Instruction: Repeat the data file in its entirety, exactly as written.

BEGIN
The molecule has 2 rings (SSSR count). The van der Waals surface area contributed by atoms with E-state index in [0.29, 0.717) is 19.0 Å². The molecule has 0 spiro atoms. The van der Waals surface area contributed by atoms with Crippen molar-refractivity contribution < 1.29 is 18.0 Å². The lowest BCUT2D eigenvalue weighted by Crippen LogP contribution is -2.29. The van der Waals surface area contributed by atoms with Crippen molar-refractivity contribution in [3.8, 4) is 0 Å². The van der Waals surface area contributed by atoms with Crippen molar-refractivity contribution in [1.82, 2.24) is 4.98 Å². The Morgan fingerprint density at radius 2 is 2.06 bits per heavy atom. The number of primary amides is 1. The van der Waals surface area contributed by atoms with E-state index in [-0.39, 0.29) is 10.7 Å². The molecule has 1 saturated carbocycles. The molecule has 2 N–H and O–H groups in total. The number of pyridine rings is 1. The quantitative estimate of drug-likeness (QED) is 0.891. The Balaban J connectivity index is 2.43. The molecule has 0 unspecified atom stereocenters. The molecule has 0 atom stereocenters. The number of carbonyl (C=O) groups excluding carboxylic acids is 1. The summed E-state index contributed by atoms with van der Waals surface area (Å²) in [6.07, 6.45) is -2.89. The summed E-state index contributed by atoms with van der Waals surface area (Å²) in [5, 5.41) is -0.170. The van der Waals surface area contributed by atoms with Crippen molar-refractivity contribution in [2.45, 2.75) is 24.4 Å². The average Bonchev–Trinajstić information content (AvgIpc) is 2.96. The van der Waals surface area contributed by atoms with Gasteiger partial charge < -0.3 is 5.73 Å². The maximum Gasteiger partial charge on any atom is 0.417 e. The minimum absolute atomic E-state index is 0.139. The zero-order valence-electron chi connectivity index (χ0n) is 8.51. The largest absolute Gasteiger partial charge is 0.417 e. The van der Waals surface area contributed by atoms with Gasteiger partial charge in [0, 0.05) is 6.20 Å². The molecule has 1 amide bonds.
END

The molecule has 2 rings (SSSR count). The van der Waals surface area contributed by atoms with E-state index in [0.29, 0.717) is 19.0 Å². The molecule has 0 spiro atoms. The van der Waals surface area contributed by atoms with Crippen molar-refractivity contribution < 1.29 is 18.0 Å². The lowest BCUT2D eigenvalue weighted by Crippen LogP contribution is -2.29. The van der Waals surface area contributed by atoms with Crippen molar-refractivity contribution in [3.8, 4) is 0 Å². The van der Waals surface area contributed by atoms with Crippen molar-refractivity contribution in [1.82, 2.24) is 4.98 Å². The Morgan fingerprint density at radius 2 is 2.06 bits per heavy atom. The number of primary amides is 1. The van der Waals surface area contributed by atoms with E-state index in [-0.39, 0.29) is 10.7 Å². The molecule has 1 saturated carbocycles. The molecule has 2 N–H and O–H groups in total. The number of pyridine rings is 1. The quantitative estimate of drug-likeness (QED) is 0.891. The Balaban J connectivity index is 2.43. The molecule has 0 unspecified atom stereocenters. The molecule has 0 atom stereocenters. The number of carbonyl (C=O) groups excluding carboxylic acids is 1. The summed E-state index contributed by atoms with van der Waals surface area (Å²) in [6.07, 6.45) is -2.89. The summed E-state index contributed by atoms with van der Waals surface area (Å²) in [5, 5.41) is -0.170. The van der Waals surface area contributed by atoms with Crippen molar-refractivity contribution in [2.45, 2.75) is 24.4 Å². The average Bonchev–Trinajstić information content (AvgIpc) is 2.96. The van der Waals surface area contributed by atoms with Gasteiger partial charge < -0.3 is 5.73 Å². The maximum Gasteiger partial charge on any atom is 0.417 e. The minimum absolute atomic E-state index is 0.139. The zero-order valence-electron chi connectivity index (χ0n) is 8.51. The largest absolute Gasteiger partial charge is 0.417 e. The van der Waals surface area contributed by atoms with Gasteiger partial charge in [0, 0.05) is 6.20 Å². The molecule has 1 amide bonds.